Vauxhall and I – take a paid break?

We need a new green deal for the productive economy. Without state-support, much of the manufacturing sector will go bust, even with a weak dollar helping exports. Think “managed decline” speeded-up.

The car industry must be rescued – if we can nationalise failing banks, why not failing companies? Without a solid manufacturing base, the whole country will go bankrupt.

The News Line reports:

General Motors, the owner of Vauxhall, has put forward a plan for its Merseyside workforce to ‘take a break’ from two to nine-months from work on 30 per cent pay from January to September 2009.

The ‘sabbatical’ scheme was put to unions at its Ellesmere Port plant, Cheshire, on Thursday.

A Vauxhall spokesman said the number of staff who choose to take up the option will not be known until the New Year.

Vauxhall employs more than 5,000 workers in its plants at Ellesmere Port and Luton.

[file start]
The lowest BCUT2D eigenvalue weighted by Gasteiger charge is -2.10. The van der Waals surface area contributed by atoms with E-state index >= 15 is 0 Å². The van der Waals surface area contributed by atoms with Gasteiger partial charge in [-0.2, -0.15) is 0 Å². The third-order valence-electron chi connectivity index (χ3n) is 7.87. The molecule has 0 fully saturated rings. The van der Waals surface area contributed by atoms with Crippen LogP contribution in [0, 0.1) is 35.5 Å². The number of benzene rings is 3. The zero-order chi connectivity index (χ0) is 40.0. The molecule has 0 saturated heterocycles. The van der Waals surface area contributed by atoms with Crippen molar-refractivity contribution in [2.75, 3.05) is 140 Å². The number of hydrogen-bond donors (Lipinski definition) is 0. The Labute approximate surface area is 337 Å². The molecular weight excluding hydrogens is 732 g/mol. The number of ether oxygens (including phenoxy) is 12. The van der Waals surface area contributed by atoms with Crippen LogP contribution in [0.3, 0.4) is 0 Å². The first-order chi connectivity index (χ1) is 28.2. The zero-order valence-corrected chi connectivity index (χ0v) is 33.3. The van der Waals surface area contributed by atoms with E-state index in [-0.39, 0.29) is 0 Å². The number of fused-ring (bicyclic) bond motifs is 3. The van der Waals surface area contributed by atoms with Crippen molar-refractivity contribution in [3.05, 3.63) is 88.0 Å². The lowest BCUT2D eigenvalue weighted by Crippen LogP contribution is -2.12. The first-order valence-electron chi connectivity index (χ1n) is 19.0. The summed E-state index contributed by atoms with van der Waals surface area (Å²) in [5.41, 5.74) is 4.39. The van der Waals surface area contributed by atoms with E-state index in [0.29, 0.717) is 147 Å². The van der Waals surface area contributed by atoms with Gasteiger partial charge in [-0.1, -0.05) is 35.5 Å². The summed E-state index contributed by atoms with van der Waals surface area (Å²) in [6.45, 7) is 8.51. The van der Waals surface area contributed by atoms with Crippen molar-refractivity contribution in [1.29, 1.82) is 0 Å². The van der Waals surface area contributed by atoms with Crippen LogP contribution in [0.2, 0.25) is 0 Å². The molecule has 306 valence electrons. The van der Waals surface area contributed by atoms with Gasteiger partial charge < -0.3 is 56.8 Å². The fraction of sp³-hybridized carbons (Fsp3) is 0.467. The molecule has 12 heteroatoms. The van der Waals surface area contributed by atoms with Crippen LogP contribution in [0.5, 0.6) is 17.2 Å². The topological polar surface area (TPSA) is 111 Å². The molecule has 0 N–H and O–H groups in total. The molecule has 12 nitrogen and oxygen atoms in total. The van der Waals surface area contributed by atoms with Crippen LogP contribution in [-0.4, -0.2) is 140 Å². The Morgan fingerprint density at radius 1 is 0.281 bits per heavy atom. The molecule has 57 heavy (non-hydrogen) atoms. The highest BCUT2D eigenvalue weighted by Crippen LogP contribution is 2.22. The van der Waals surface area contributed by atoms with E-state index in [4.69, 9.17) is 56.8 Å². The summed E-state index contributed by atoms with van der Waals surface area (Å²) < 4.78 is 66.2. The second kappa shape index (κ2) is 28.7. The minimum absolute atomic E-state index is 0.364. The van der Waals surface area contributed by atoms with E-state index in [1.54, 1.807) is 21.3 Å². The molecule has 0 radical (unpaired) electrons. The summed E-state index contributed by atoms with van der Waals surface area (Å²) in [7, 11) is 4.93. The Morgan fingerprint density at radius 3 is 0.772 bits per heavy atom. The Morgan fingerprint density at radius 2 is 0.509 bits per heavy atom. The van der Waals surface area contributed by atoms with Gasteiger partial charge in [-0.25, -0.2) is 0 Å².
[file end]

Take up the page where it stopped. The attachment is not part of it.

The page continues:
Vauxhall is already shutting down for a month this Christmas.

Unite joint general secretary Tony Woodley has called for government assistance.

He said: ‘While it is clearly very disappointing that talks to secure financial assistance for the Big Three car manufacturers in the US have stalled, failure to reach a deal there must not mean a moment’s delay in this country.

‘The UK car industry is facing unprecedented tough times with the collapse of the financial market spreading vulnerability right through the supply chain and placing 40,000 jobs in jeopardy.

‘This must mean unprecedented intervention from government, just as it did with the banks.’

All Trade Unions Alliance national secretary Dave Wiltshire said: ‘The only way to save jobs and auto manufacturing is to nationalise the car industry.

‘Any factories threatened with closure must be occupied, until they are nationalised.’

Bank of Kent

Municipal banking?

The Fincancial Times reports:

Kent county council has submitted plans to the government to pool resources from local government bodies around the country into a public sector savings bank.

A number of local authorities lost access to millions of pounds of their deposits in Icelandic banks, and councils are finding it increasingly difficult to obtain private backing for local projects.

The proposed bank would use the local councils’ pooled deposits to offset their savings against debts and offer a safe haven for local government funds to invest in local government schemes. The proposal follows on from Essex county council’s plan to set up a bank to support lending to local businesses. Chris Cook

H/t: Richard Murphy